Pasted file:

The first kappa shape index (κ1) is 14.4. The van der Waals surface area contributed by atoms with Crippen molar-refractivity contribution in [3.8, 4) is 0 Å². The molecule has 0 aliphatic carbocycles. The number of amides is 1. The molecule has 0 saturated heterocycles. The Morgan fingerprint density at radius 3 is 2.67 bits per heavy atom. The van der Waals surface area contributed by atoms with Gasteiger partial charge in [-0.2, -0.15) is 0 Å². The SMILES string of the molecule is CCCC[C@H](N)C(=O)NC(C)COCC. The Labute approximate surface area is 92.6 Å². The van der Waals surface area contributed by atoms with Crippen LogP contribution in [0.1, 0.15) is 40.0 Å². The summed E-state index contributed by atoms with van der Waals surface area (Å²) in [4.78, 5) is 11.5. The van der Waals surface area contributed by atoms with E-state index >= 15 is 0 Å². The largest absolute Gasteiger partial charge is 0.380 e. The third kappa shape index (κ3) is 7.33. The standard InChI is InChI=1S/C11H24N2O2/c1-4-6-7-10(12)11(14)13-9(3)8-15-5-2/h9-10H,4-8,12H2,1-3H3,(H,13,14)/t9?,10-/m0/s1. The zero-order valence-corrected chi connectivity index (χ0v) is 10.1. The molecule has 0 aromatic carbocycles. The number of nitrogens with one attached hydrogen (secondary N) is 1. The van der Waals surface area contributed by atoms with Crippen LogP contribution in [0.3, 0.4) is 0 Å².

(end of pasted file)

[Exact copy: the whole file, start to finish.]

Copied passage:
The first kappa shape index (κ1) is 14.4. The van der Waals surface area contributed by atoms with Crippen molar-refractivity contribution in [3.8, 4) is 0 Å². The molecule has 0 aliphatic carbocycles. The number of amides is 1. The molecule has 0 saturated heterocycles. The Morgan fingerprint density at radius 3 is 2.67 bits per heavy atom. The van der Waals surface area contributed by atoms with Gasteiger partial charge in [-0.2, -0.15) is 0 Å². The SMILES string of the molecule is CCCC[C@H](N)C(=O)NC(C)COCC. The Labute approximate surface area is 92.6 Å². The van der Waals surface area contributed by atoms with Crippen LogP contribution in [0.1, 0.15) is 40.0 Å². The summed E-state index contributed by atoms with van der Waals surface area (Å²) in [4.78, 5) is 11.5. The van der Waals surface area contributed by atoms with E-state index >= 15 is 0 Å². The largest absolute Gasteiger partial charge is 0.380 e. The third kappa shape index (κ3) is 7.33. The standard InChI is InChI=1S/C11H24N2O2/c1-4-6-7-10(12)11(14)13-9(3)8-15-5-2/h9-10H,4-8,12H2,1-3H3,(H,13,14)/t9?,10-/m0/s1. The zero-order valence-corrected chi connectivity index (χ0v) is 10.1. The molecule has 0 aromatic carbocycles. The number of nitrogens with one attached hydrogen (secondary N) is 1. The van der Waals surface area contributed by atoms with Crippen LogP contribution in [0.3, 0.4) is 0 Å².